As a property owner in Texas, you are subject to ad valorem property taxes. This means that the value of your property is assessed annually by local taxing units (such as counties and cities), and you pay taxes on that assessed value. This article explains which local taxing units can tax your property and how those taxes are calculated.
A “taxing unit” is any governmental entity in Texas that can impose ad valorem property taxes, such as a county, city, school district, or special-purpose district or authority (such as a water district or hospital district).
A taxing unit typically assesses your property value and bases its tax rate on this assessed value. However, some taxing units have other ways to determine your property’s tax rate.
In addition to the county, most property owners living within the boundaries of incorporated cities and towns pay property taxes to those municipalities. The city tax rate is applied to your home’s taxable value, while the county tax rate is applied to the taxable value plus any city taxes. The total amount collected from both entities can be quite substantial.
The difference between city and county tax rates may be relatively small for some properties; however, when you consider that each taxing unit levies its own separate tax rate on every dollar in assessed value of your home or business property, it makes sense that there may be a disparity between the two rates.
Education districts are created by the state legislature and funded through property taxes. The district’s governing body is called a school board and is responsible for maintaining public schools within its jurisdiction. It’s possible that more than one school district could cover your property.
Special-purpose districts are created by Texas law to provide a specific service. They have their own governing bodies and tax base. The municipal utility district (MUD) provides water and wastewater services to a defined area. Other examples include hospital districts, drainage districts, and fire protection districts.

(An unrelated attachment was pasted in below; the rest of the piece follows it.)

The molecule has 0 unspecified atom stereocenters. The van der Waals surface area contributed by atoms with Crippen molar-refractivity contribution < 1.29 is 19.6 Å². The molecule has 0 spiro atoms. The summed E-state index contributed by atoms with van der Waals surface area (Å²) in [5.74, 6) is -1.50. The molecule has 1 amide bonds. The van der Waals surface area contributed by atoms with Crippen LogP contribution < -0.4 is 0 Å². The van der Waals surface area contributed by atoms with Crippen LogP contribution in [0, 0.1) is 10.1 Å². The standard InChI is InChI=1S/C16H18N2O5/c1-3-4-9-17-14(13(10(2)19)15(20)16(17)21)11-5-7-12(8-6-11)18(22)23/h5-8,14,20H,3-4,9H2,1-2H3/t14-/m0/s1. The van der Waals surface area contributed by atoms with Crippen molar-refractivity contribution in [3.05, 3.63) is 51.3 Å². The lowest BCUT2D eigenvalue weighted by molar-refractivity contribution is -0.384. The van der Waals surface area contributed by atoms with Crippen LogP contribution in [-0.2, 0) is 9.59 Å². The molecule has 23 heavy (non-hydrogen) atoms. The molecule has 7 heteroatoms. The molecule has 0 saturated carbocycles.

Like school districts or cities with home rule charters, special-purpose districts can exercise powers not granted to other types of entities (like county governments).
Municipal utility districts (“MUDs”) are created by a petition signed by at least 51% of the property owners in the proposed district. In Texas, MUDs are designed to serve a specific purpose, such as constructing a water or wastewater system.
The creation of MUDs is governed by Chapter 49 of the Texas Local Government Code (the “Code”).
An Independent School District (ISD) is a local taxing unit that provides funding for public schools. There are about 1,200 ISDs in Texas.
While an ISD does not replace the function of a school district (you can still choose to send your child to a private school), it does provide education options for residents within its boundaries.
An ISD offers students transportation, health care, and extracurricular activities such as athletics and band. These programs ensure that every student has equal access to quality public education to pursue their educational goals after graduation.
When you pay property taxes toward an ISD, you’re contributing toward the cost of providing these services for children in your area. Therefore, these funds are non-negotiable with other agencies like the county or city government where you live! One way this money gets used up is through maintenance costs associated with facilities: things like roof repairs or replacement computers if they break down unexpectedly (which happens). Another big expense area is transportation, i.e., buses for children.
Your property may be subject to taxes from more than one local taxing unit. Each local taxing unit imposes its tax rate, which is used to fund public services such as roads, schools, and police departments. This means that it’s essential for property owners to understand what properties are being taxed by each local taxing unit.
Understanding the local taxing units that collect tax on your property is critical. The city typically collects property taxes if you live in an incorporated city or town. You may also pay taxes to schools and special-purpose districts. The county collects taxes from residents outside city limits.
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